New Study Finds Proposed Pretrial Detention Charges Would Have Little Impact On Crime, Unnecessarily Detain Many People


Proposals to make it easier to jail people awaiting trial will do little to reduce crime because they fail to accurately identify the individuals most likely to be arrested for a new offense if released pretrial, according to a new study.

Creating “rebuttable presumptions” in the law for pretrial detention would instead jail many people who would not be re-arrested if allowed to remain free before trial when they are legally presumed innocent of a crime, researchers found. Click here to view the study, which also is available at this website.

Proponents of rebuttable presumptions “argue that they prevent a large amount of crime with minimal impact on civil liberties. We have shown that this is not the case, both because a small fraction of crime is committed by pretrial defendants, and because presumptions detain many defendants for each crime they prevent,” according to the study by the University of New Mexico (Institute for Social Research, Center for Applied Research and Analysis) and the Santa Fe Institute.

“We have shown that a wide variety of criteria for rebuttable presumptions have poor accuracy and a high false positive rate,” the study stated. “Despite the presumed intentions of policymakers, these proposals do not accurately target the small fraction of defendants who will be charged with new serious crimes if released pretrial. Instead, they cast a wide net, recommending detention for a large number of defendants who would not receive any new charges during the pretrial period.”

The researchers found that recent legislative proposals would jail at least 20 presumed innocent people to potentially prevent one individual from being arrested on a violent felony charge while awaiting trial.

“The study shows that the use of rebuttable presumptions would not substantially reduce crime but would lead over time to the unnecessary jailing of thousands of defendants who are legally presumed innocent and otherwise would remain arrest-free while awaiting trial,” said Artie Pepin, director of the Administrative Office of the Courts.

Unnecessarily jailing people may cause them to lose their families, housing or jobs. It also makes it harder to mount an effective defense, and adds pressure for people to accept a plea deal even if they did not commit the crime. Some previous studies also have concluded that unnecessary detention makes it more likely that the defendant will commit a crime in the future.

With rebuttable presumptions, certain classes of individuals would automatically be considered so dangerous as to require detention based solely on the charge brought by the prosecutor. The exact framework would vary depending on the criteria established by lawmakers.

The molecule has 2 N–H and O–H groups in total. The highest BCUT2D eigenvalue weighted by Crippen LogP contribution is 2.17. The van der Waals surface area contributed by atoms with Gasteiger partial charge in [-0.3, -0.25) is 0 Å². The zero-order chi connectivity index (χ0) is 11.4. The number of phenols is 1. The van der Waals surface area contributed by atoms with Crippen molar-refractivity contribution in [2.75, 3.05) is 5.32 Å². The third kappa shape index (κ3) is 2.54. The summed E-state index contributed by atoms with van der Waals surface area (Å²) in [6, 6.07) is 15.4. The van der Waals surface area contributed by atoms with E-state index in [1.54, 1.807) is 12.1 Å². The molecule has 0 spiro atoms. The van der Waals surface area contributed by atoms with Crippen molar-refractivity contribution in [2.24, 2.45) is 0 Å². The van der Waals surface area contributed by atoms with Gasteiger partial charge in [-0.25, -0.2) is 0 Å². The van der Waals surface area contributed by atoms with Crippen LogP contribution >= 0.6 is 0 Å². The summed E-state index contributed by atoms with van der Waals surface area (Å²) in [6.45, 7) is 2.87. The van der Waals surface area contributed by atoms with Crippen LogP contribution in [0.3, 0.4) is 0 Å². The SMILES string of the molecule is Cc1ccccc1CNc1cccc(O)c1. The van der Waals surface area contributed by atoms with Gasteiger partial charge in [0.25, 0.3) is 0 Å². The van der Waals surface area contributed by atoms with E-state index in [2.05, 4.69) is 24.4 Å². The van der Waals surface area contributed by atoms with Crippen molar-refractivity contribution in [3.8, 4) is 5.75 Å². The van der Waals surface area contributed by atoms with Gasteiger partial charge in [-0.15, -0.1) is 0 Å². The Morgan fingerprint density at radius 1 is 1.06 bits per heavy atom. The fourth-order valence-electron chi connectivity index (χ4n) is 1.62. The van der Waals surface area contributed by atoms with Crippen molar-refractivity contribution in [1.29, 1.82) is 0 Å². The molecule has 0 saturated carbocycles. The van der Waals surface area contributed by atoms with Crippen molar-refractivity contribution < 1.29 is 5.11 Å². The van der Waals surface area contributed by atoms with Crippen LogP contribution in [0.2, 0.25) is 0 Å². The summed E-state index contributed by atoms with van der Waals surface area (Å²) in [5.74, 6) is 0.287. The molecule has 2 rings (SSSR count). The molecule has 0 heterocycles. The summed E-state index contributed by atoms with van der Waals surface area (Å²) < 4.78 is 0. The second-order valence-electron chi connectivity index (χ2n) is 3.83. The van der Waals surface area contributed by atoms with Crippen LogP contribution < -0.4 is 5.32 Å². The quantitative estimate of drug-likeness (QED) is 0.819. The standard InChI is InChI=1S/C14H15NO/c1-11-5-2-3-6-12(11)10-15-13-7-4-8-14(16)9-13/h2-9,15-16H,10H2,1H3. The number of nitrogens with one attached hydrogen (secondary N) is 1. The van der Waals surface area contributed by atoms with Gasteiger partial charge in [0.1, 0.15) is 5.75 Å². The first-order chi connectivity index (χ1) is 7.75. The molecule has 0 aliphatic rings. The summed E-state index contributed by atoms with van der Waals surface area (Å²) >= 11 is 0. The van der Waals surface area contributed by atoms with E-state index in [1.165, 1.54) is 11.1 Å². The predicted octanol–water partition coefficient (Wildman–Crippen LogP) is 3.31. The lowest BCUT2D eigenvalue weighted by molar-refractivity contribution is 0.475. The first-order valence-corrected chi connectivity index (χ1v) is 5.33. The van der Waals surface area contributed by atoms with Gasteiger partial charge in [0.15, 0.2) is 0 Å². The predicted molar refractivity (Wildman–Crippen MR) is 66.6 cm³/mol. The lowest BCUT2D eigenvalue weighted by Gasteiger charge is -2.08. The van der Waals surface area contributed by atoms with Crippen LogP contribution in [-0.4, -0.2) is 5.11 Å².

Currently, people charged with a felony can be held in jail before trial if prosecutors prove to a judge that is the only way to protect the public. Prosecutors must show that no restrictions or conditions, such as a curfew or home confinement, will reasonably assure public safety if someone is released. Rebuttable presumptions would instead require defendants to prove to a judge they can be safely released before trial. Otherwise, they would be held in jail while awaiting trial and a determination of whether they are guilty of the charged offense.

The study was based on 15,134 people charged with felonies from July 2017 through June 2021, who were released from custody pending trial and whose cases were closed during the four-year period. Researchers analyzed how many of the defendants would have been detained with presumptions based on various criteria and what portion of them were actually charged with a new offense while on pretrial release.

The study considered presumptions based on a person’s current charge, past convictions, failures to appear at court hearings and previous violations of conditions of release. Recent legislative bills also were analyzed, including one that would have created a presumption for detention of people charged with any of more than a dozen serious violent offenses or if they fired or brandished a firearm while committing a crime.

“We find that for all these criteria, at most 8% of the defendants they identify are charged pretrial with a new violent crime (felony or misdemeanor) and at most 5% are charged with a new violent felony,” the study found. “The false positive rate, i.e., the fraction of defendants these policies would detain who are not charged with any new crime pretrial, ranges from 71% to 90%.”

Researchers found that under the current system about four out of five defendants remained arrest-free during pretrial release.

Voters approved a constitutional amendment in 2016 to reform the state’s bail system. The change in law allows for the pretrial detention of felony defendants in limited instances and it protects presumed innocent people from remaining in jail before trial solely because they cannot afford a money bail bond. Since the change in law, the Judiciary has been building a network of pretrial services programs to help people comply with their release conditions and return to court for future hearings.

“Pretrial improvements are working and New Mexico is moving in the right direction with a stronger justice system,” said Pepin.